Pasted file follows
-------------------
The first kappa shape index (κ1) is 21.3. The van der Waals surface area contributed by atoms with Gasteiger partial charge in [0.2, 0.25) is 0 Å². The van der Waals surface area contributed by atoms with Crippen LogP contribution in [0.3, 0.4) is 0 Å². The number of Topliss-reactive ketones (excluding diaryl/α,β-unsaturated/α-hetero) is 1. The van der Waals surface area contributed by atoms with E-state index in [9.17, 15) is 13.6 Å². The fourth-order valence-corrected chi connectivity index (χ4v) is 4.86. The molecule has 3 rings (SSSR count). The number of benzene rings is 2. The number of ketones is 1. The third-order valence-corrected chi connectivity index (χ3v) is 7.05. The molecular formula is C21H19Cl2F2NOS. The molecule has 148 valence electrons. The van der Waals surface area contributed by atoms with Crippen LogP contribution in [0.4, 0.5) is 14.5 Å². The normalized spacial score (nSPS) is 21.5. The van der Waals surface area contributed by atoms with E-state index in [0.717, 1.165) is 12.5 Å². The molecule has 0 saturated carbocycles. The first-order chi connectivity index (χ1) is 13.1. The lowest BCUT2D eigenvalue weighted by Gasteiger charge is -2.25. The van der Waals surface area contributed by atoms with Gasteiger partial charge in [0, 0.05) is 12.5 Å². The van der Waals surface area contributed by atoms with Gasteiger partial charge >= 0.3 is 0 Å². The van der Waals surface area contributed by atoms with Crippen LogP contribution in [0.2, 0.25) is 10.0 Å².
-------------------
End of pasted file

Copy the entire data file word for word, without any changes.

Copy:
The first kappa shape index (κ1) is 21.3. The van der Waals surface area contributed by atoms with Gasteiger partial charge in [0.2, 0.25) is 0 Å². The van der Waals surface area contributed by atoms with Crippen LogP contribution in [0.3, 0.4) is 0 Å². The number of Topliss-reactive ketones (excluding diaryl/α,β-unsaturated/α-hetero) is 1. The van der Waals surface area contributed by atoms with E-state index in [9.17, 15) is 13.6 Å². The fourth-order valence-corrected chi connectivity index (χ4v) is 4.86. The molecule has 3 rings (SSSR count). The number of benzene rings is 2. The number of ketones is 1. The third-order valence-corrected chi connectivity index (χ3v) is 7.05. The molecular formula is C21H19Cl2F2NOS. The molecule has 148 valence electrons. The van der Waals surface area contributed by atoms with Crippen LogP contribution in [0.4, 0.5) is 14.5 Å². The normalized spacial score (nSPS) is 21.5. The van der Waals surface area contributed by atoms with E-state index in [0.717, 1.165) is 12.5 Å². The molecule has 0 saturated carbocycles. The first-order chi connectivity index (χ1) is 13.1. The lowest BCUT2D eigenvalue weighted by Gasteiger charge is -2.25. The van der Waals surface area contributed by atoms with Gasteiger partial charge in [0, 0.05) is 12.5 Å². The van der Waals surface area contributed by atoms with Gasteiger partial charge >= 0.3 is 0 Å². The van der Waals surface area contributed by atoms with Crippen LogP contribution in [0.2, 0.25) is 10.0 Å².